FOR IMMEDIATE RELEASE
December 21, 2007
Contact: Leigh Espy, 305-809-4700, ext. 240
NOAA Teams with Florida Keys Community College to Offer Seminar on Marine Research, Conservation in the Keys
NOAA’s Florida Keys National Marine Sanctuary and Florida Keys Community College will provide Keys residents and visitors with a unique opportunity to learn about marine research, conservation, and undersea exploration from leading ocean experts during a six-week seminar beginning Jan. 22.
The seminar, the third of its kind hosted by the sanctuary, will offer a Keys perspective on the 2008 International Year of the Reef, a worldwide campaign to educate the public about the value and importance of coral reefs and threats to their sustainability.
The seminar will feature lectures from scientists fishery research biologist Jim Bohnsack on the latest successes of marine protected areas and Kim Ritchie of the Mote Marine Laboratory on new findings about corals’ ability to fight disease. Brenda Lanzendorf, archeologist and cultural resources manager for Biscayne National Park, will provide exciting details about latest underwater archaeological discoveries and techniques in the Florida Keys and Biscayne Bay.
Billy Causey, southeast regional director for the National Marine Sanctuary Program, will explain the importance of the Florida Keys as a part of the greater Caribbean and South Atlantic ecosystem, and Ellen Prager, chief scientist at the Aquarius Reef Base, will provide a behind-the-scenes look at the world’s only undersea research station. Jim Hendee will preview the new frontier of ecological forecasting and its importance to the coral reef.
The seminar will meet Tuesdays from 6:30 to 8 p.m. at the Florida Keys Eco-Discovery Center on the Truman Waterfront in Key West. Each session will include a presentation and a discussion period. The cost for the seminar, which runs through Feb. 26 and includes six class sessions, is $19. To register, call Florida Keys Community College at 305-809-3188. For more information, contact Ivy Kelley at email@example.com or by phone at 305-852-7717, ext. 36.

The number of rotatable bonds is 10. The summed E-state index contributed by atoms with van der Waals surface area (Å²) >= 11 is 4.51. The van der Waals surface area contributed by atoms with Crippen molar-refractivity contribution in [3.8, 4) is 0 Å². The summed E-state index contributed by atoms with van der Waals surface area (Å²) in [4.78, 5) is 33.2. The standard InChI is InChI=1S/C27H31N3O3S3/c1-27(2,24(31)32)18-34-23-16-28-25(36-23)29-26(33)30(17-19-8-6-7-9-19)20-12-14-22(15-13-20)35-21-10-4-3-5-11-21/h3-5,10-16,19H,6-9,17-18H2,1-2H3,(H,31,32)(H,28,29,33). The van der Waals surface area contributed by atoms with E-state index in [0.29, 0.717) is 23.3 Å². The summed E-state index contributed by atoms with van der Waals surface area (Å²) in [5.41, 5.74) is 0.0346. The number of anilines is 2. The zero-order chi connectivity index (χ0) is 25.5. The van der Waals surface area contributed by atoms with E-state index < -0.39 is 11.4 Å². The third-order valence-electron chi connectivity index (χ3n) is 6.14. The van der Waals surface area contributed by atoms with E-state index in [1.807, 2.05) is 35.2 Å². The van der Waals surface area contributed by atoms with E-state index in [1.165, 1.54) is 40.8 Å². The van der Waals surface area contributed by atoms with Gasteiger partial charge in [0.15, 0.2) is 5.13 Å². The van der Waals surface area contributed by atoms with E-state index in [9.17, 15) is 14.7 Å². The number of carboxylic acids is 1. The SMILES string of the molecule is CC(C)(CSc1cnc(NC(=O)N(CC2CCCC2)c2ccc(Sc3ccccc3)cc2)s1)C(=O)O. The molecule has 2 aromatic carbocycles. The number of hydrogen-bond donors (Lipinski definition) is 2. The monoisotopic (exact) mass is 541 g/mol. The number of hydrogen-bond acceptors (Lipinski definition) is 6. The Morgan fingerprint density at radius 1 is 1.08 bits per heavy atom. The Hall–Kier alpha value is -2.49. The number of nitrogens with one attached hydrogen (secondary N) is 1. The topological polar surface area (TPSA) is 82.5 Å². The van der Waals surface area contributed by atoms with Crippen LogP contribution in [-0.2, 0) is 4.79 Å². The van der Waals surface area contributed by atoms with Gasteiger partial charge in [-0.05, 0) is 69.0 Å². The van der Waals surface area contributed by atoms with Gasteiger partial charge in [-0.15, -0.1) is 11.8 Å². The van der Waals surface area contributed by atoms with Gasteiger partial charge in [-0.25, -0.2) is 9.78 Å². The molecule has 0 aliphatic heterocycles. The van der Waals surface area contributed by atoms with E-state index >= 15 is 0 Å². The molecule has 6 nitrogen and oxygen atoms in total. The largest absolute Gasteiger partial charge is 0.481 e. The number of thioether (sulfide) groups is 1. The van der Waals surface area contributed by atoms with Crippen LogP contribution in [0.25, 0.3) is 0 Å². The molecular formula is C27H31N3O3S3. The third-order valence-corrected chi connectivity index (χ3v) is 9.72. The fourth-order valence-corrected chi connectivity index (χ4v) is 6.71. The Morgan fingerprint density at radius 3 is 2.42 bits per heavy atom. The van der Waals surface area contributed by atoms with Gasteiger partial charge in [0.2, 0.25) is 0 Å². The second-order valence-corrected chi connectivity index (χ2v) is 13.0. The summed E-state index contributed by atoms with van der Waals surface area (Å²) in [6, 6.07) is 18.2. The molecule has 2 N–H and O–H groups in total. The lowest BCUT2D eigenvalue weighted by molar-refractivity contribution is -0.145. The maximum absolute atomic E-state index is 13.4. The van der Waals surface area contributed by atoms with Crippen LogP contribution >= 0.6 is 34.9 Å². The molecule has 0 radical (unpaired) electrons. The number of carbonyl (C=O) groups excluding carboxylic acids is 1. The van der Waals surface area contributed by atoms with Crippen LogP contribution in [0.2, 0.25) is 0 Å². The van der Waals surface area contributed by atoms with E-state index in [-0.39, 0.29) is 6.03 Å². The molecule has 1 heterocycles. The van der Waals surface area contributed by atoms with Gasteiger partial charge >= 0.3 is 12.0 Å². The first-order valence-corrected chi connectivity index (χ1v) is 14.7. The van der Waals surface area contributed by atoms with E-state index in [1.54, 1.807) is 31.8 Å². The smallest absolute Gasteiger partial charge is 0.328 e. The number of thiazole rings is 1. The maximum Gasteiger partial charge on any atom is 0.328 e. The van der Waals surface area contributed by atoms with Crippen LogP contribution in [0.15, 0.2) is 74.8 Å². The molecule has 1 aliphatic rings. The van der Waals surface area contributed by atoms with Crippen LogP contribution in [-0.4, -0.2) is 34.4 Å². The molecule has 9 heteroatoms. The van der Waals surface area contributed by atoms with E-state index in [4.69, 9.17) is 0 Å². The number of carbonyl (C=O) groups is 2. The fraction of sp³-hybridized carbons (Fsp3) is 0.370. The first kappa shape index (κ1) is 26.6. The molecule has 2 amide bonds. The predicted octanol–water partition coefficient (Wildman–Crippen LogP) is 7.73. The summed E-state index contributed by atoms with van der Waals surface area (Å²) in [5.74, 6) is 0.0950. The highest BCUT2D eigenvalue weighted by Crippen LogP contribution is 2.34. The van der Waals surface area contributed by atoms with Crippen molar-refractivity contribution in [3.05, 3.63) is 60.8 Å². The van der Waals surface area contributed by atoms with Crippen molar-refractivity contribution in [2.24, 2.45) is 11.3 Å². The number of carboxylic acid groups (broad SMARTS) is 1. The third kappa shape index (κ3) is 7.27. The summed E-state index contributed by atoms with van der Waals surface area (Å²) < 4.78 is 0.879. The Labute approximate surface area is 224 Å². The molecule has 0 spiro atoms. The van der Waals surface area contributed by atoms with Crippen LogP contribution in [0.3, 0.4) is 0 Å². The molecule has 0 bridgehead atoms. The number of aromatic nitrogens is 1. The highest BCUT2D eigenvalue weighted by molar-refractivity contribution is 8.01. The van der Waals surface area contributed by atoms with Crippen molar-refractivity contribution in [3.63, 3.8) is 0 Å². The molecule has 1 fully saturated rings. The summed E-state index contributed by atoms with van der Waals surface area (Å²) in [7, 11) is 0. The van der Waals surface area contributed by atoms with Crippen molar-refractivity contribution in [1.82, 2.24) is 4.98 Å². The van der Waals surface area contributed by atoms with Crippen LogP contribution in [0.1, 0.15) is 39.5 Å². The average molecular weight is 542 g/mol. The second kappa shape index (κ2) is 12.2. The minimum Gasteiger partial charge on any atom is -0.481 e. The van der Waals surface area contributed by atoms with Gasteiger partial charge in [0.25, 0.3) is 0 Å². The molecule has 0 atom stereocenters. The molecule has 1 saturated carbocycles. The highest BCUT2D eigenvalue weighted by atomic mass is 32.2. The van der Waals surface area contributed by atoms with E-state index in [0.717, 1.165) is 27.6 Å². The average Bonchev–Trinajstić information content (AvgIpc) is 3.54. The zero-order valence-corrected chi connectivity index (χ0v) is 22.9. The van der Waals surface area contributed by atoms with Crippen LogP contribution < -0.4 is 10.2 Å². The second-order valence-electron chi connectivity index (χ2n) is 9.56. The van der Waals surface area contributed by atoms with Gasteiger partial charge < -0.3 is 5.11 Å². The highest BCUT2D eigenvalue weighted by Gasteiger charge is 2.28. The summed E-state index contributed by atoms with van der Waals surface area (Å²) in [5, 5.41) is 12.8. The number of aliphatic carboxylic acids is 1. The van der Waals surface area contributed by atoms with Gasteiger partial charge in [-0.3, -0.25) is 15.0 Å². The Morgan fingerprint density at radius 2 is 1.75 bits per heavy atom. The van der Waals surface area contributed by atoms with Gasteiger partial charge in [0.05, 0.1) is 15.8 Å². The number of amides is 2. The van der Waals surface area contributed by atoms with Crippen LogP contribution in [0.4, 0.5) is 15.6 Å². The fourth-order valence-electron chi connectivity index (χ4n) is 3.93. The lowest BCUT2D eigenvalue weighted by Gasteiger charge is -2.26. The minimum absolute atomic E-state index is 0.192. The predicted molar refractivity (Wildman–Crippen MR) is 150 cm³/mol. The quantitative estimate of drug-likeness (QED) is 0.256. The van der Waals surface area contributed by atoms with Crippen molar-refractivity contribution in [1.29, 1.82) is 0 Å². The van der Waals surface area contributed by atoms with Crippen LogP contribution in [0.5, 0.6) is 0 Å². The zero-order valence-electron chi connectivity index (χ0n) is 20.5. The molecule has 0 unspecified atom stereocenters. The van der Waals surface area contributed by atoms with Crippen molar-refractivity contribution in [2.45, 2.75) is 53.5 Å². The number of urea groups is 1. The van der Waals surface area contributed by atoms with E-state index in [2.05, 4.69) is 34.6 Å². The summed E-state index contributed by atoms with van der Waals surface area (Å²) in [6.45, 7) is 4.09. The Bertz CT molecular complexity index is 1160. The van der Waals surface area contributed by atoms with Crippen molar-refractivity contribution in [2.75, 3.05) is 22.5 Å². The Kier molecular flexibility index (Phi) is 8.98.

Florida Keys National Marine Sanctuary protects 2,900 square nautical miles of critical marine habitat, including coral reef, hard bottom, seagrass meadows, mangrove communities, and sand flats. The NOAA National Marine Sanctuary Program and the state of Florida co-manage this unique marine environment.
NOAA is dedicated to enhancing economic security and national safety through the prediction and research of weather and climate-related events and information service delivery for transportation, and by providing environmental stewardship of our nation’s coastal and marine resources. Through the emerging Global Earth Observation System of Systems (GEOSS), NOAA is working with its federal partners, more than 70 countries and the European Commission to develop a global monitoring network that is as integrated as the planet it observes, predicts and protects.
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On the Web:
NOAA National Ocean Service: http://www.oceanservice.noaa.gov
NOAA National Marine Sanctuary Program: http://sanctuaries.noaa.gov
Florida Keys National Marine Sanctuary: http://floridakeys.noaa.gov
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